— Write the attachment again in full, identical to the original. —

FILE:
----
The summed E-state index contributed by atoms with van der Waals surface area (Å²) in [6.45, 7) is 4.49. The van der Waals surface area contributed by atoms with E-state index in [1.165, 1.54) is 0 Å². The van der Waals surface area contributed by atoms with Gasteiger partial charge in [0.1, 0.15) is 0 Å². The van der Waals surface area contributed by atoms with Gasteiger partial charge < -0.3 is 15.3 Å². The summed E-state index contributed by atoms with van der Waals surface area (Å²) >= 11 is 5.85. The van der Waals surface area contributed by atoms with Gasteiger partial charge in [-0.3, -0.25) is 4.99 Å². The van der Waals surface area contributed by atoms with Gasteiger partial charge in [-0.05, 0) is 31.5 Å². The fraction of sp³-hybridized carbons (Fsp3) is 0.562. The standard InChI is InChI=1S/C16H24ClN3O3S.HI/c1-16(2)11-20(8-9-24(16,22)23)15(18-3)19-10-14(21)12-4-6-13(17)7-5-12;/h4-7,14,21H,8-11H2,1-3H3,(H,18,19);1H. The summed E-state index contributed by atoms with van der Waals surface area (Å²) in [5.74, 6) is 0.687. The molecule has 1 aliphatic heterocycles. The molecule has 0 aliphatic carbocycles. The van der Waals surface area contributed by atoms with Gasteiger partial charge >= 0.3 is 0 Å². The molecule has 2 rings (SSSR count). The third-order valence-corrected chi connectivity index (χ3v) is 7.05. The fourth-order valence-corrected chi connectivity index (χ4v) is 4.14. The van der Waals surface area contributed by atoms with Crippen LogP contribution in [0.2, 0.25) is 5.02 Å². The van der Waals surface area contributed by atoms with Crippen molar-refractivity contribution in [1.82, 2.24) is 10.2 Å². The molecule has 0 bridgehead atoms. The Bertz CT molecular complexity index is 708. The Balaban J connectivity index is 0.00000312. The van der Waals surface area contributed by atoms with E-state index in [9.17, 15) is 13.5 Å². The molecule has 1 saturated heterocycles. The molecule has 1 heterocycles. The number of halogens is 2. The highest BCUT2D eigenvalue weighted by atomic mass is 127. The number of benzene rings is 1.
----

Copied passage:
The summed E-state index contributed by atoms with van der Waals surface area (Å²) in [6.45, 7) is 4.49. The van der Waals surface area contributed by atoms with E-state index in [1.165, 1.54) is 0 Å². The van der Waals surface area contributed by atoms with Gasteiger partial charge in [0.1, 0.15) is 0 Å². The van der Waals surface area contributed by atoms with Gasteiger partial charge < -0.3 is 15.3 Å². The summed E-state index contributed by atoms with van der Waals surface area (Å²) >= 11 is 5.85. The van der Waals surface area contributed by atoms with Gasteiger partial charge in [-0.3, -0.25) is 4.99 Å². The van der Waals surface area contributed by atoms with Gasteiger partial charge in [-0.05, 0) is 31.5 Å². The fraction of sp³-hybridized carbons (Fsp3) is 0.562. The standard InChI is InChI=1S/C16H24ClN3O3S.HI/c1-16(2)11-20(8-9-24(16,22)23)15(18-3)19-10-14(21)12-4-6-13(17)7-5-12;/h4-7,14,21H,8-11H2,1-3H3,(H,18,19);1H. The summed E-state index contributed by atoms with van der Waals surface area (Å²) in [5.74, 6) is 0.687. The molecule has 1 aliphatic heterocycles. The molecule has 0 aliphatic carbocycles. The van der Waals surface area contributed by atoms with Gasteiger partial charge >= 0.3 is 0 Å². The molecule has 2 rings (SSSR count). The third-order valence-corrected chi connectivity index (χ3v) is 7.05. The fourth-order valence-corrected chi connectivity index (χ4v) is 4.14. The van der Waals surface area contributed by atoms with Crippen LogP contribution in [0.2, 0.25) is 5.02 Å². The van der Waals surface area contributed by atoms with Crippen molar-refractivity contribution in [1.82, 2.24) is 10.2 Å². The molecule has 0 bridgehead atoms. The Bertz CT molecular complexity index is 708. The Balaban J connectivity index is 0.00000312. The van der Waals surface area contributed by atoms with E-state index in [9.17, 15) is 13.5 Å². The molecule has 1 saturated heterocycles. The molecule has 1 heterocycles. The number of halogens is 2. The highest BCUT2D eigenvalue weighted by atomic mass is 127. The number of benzene rings is 1.